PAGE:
One reason we don’t find this especially problematic is that some kinds of inequality have a sense of reciprocal responsibility built into them. Parents have all kinds of power children don’t, but there’s a collective social understanding that they are accountable for the welfare of their children. That doesn’t always happen, of course. But it’s what we expect. Similarly, as a teacher I have certain privileges that students don’t – I don’t get detention – but my job is to aid your intellectual and social development, and if I fail to do that there are any number of negative consequences that will follow, ranging from you tuning me out, to making fun of me behind my back, to me losing my job. One of the reasons I (unlike some) don’t really consider the medieval institution of serfdom in medieval feudalism to be a form of slavery is that there was always an understanding that the serfs of a manor had a right to expect protection from their lord, which is one of the reasons why medieval warfare so often took the form of armies ravaging the countryside as a way of showing peasants that their current lord is failing them and that they should transfer their loyalty. One could make the argument – some did – that slavery, too, rested on reciprocal responsibility, but slaveholders were inconsistent at best in making that argument, and it was never codified as such in law. Under chattel slavery in the United States, you had no more obligation to your slave than your hat.
There are forms of inequality in contemporary life where there is no such sense of reciprocal responsibility, either. Take good looks. We all know that some of us are more physically attractive than others, and that while there’s some degree of subjectivity involved in this, there’s general consensus about who’s attractive and who’s not. But we don’t feel that being beautiful confers any particular obligation to those who are less so. Unlike a college degree, attractiveness is not something you can systemically acquire (even if it requires increasing amounts of maintenance and will ultimately perish). Beauty falls into the realm of what might be considered God-given. Like intelligence. Or health. Or, to a great degree, wealth, which is very often inherited, and where there’s no formal expectation you should simply give it all away, even if there are pressures, internal or external, to convert it to some good use.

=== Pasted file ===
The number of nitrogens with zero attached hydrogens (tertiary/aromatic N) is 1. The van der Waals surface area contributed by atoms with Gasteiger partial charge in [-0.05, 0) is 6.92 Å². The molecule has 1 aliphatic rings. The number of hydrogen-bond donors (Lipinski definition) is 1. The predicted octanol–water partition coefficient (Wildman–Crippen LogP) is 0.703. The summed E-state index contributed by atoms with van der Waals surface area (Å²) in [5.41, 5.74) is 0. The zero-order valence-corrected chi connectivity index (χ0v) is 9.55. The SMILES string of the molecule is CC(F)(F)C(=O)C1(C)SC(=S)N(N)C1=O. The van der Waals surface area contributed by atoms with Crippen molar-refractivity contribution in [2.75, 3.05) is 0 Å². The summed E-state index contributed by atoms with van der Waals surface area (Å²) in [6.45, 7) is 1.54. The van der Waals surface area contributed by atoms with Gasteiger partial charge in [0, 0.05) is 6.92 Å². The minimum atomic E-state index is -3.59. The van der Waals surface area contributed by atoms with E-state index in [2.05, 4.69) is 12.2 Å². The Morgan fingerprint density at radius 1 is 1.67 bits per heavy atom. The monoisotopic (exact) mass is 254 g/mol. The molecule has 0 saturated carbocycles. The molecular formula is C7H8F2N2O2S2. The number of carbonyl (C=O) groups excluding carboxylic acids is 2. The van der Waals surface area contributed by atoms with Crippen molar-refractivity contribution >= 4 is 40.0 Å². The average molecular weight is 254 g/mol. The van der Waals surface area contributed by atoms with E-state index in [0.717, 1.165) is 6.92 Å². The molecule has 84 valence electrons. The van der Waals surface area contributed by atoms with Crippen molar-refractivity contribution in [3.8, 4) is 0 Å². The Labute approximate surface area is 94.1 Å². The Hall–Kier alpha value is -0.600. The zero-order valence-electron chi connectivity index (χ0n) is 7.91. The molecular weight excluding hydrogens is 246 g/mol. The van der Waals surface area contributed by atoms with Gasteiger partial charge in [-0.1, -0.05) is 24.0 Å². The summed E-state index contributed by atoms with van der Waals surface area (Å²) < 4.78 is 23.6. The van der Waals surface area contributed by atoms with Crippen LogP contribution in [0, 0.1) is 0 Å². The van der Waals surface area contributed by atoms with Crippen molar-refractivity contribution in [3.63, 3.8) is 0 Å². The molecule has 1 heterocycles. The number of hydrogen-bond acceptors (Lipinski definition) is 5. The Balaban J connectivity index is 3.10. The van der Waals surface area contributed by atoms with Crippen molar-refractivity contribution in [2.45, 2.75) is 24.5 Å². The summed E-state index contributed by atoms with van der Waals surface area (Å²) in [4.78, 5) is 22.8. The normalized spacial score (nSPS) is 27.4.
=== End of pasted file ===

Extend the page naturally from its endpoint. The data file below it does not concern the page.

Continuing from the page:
One key difference between feudalism and more contemporary forms of inequality is that unlike feudalism, we tend not to think of our inequalities as fixed. Children are not the equal of parents at the start of their lives, but they often grow up and become parents themselves. Intelligence, like wealth, may be inherited, but knowledge and money can be earned – and such earned capital may prove to be more pivotal than the inherited kind. Health gets gained, lost, and is relative. Even ugly ducklings can turn into swans.
This is an important reason why we don’t simply live with equality – we embrace it, even promote it. A life where everyone was equal in every way seems boring at best and oppressive at worst. But, as we know, the reality of inequality imposes its own oppressions, some of them very great. Moreover, if we look hard, we often find that inequalities are a lot less fluid than they might seem. Not all ugly ducklings become swans, or even that many. Enough do – or we tell ourselves enough do – so that we can get away with assuring ourselves that the inequalities we live with are temporary, inoffensive, even good.
This doesn’t happen with slavery: we don’t accept it, much less celebrate it. We assume slavery is – was – bad. But that’s a problem. To be clear: I’m not saying slavery is good, though I am saying it that it might be helpful to understand a little better why there was a time when its evil was not an assumption – in particular, I want to zero in on a specific moment when slavery was aggressively upheld as a positive good – and to get a better sense of its allure. Perhaps by acknowledging the appeal of slavery for those who advocated it, we might gain a new understanding of its relationship with inequality. In the process, we might also gain a better of the what freedom, the concept that sits uneasily between them, really means.
Next: Freedom an inequality before the Civil War